Contrary to popular belief, komodo dragons do not have deadly bacteria in their saliva. The evidence supporting this hypothesis was recently disproven.
- Komodo dragons’ wild diets include small and large animals. They mainly eat carrion, or remains of other carnivores’ meals.
- Dry forests and savanna.
Create Connections. Inspire Action. Impact Conservation.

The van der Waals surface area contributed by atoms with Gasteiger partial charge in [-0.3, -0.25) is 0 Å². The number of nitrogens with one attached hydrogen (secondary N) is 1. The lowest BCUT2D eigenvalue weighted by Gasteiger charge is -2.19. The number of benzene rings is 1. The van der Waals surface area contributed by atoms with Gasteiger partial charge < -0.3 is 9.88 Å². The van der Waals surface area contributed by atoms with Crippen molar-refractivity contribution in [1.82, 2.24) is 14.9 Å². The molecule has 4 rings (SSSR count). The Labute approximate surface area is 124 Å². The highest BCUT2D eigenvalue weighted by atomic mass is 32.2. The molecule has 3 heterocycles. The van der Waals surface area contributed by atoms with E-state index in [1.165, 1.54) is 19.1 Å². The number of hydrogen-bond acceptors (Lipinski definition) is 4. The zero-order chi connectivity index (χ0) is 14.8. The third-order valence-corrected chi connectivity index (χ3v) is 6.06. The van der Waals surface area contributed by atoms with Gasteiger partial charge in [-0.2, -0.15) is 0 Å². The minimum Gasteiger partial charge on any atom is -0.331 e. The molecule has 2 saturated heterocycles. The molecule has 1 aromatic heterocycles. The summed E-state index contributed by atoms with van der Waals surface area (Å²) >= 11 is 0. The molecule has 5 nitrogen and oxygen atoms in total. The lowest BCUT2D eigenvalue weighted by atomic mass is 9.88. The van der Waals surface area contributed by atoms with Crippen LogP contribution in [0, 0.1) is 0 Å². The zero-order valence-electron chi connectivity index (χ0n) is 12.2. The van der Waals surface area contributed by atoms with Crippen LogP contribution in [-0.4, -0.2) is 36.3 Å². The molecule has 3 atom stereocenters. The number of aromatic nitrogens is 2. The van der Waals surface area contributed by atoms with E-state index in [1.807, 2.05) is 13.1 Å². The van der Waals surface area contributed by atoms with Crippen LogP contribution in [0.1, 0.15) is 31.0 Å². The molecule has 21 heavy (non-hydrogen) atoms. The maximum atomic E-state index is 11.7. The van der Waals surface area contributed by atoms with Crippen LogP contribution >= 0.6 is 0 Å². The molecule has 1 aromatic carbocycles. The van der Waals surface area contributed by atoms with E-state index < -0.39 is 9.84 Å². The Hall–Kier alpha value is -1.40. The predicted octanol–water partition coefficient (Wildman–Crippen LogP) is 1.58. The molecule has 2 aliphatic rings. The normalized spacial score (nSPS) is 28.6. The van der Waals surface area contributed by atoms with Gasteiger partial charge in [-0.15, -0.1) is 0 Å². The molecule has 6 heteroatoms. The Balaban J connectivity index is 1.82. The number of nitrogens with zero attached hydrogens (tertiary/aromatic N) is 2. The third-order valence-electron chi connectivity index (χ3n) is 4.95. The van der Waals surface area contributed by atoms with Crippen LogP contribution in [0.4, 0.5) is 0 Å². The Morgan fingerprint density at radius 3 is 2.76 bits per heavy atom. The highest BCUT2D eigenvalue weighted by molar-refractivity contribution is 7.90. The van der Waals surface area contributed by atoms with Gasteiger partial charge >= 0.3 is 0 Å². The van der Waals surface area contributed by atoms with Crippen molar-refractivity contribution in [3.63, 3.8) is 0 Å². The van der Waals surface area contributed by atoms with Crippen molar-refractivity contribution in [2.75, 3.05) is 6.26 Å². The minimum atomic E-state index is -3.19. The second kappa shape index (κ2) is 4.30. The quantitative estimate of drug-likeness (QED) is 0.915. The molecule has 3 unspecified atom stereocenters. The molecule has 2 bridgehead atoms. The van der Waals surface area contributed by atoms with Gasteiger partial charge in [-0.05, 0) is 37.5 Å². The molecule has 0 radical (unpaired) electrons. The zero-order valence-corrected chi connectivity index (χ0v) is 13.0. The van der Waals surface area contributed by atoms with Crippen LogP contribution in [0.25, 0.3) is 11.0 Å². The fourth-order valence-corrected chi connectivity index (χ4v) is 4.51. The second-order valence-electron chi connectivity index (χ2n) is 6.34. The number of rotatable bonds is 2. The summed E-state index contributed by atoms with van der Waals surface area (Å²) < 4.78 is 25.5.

Komodos are considered endangered with only about 4,000 to 5,000 left in the wild. To help protect their population and aid in conservation, Indonesia’s Komodo National Park was established in 1980.
Riverbanks is currently home to a pair of Komodo dragons, Dutch and Anna.